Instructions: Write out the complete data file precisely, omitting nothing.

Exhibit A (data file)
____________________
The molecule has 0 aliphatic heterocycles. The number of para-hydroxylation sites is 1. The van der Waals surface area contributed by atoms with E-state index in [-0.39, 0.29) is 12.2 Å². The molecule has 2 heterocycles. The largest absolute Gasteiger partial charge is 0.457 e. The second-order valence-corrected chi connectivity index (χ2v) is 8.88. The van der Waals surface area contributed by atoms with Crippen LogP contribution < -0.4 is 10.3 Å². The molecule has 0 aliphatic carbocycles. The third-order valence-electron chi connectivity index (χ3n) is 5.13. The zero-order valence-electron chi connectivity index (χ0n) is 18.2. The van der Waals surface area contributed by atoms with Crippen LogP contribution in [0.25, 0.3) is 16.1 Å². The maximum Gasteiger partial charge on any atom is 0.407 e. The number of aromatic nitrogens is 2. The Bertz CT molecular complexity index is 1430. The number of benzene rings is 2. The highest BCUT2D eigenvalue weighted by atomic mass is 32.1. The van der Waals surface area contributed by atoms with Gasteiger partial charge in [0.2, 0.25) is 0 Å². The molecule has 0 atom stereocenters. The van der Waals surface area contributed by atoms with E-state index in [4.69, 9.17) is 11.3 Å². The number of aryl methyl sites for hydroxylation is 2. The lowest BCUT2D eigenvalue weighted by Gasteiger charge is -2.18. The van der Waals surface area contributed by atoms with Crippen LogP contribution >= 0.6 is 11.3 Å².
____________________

The molecule has 0 aliphatic heterocycles. The number of para-hydroxylation sites is 1. The van der Waals surface area contributed by atoms with E-state index in [-0.39, 0.29) is 12.2 Å². The molecule has 2 heterocycles. The largest absolute Gasteiger partial charge is 0.457 e. The second-order valence-corrected chi connectivity index (χ2v) is 8.88. The van der Waals surface area contributed by atoms with Crippen LogP contribution < -0.4 is 10.3 Å². The molecule has 0 aliphatic carbocycles. The third-order valence-electron chi connectivity index (χ3n) is 5.13. The zero-order valence-electron chi connectivity index (χ0n) is 18.2. The van der Waals surface area contributed by atoms with Crippen LogP contribution in [0.25, 0.3) is 16.1 Å². The maximum Gasteiger partial charge on any atom is 0.407 e. The number of aromatic nitrogens is 2. The Bertz CT molecular complexity index is 1430. The number of benzene rings is 2. The highest BCUT2D eigenvalue weighted by atomic mass is 32.1. The van der Waals surface area contributed by atoms with Gasteiger partial charge in [0.2, 0.25) is 0 Å². The molecule has 0 atom stereocenters. The van der Waals surface area contributed by atoms with E-state index in [4.69, 9.17) is 11.3 Å². The number of aryl methyl sites for hydroxylation is 2. The lowest BCUT2D eigenvalue weighted by Gasteiger charge is -2.18. The van der Waals surface area contributed by atoms with Crippen LogP contribution >= 0.6 is 11.3 Å².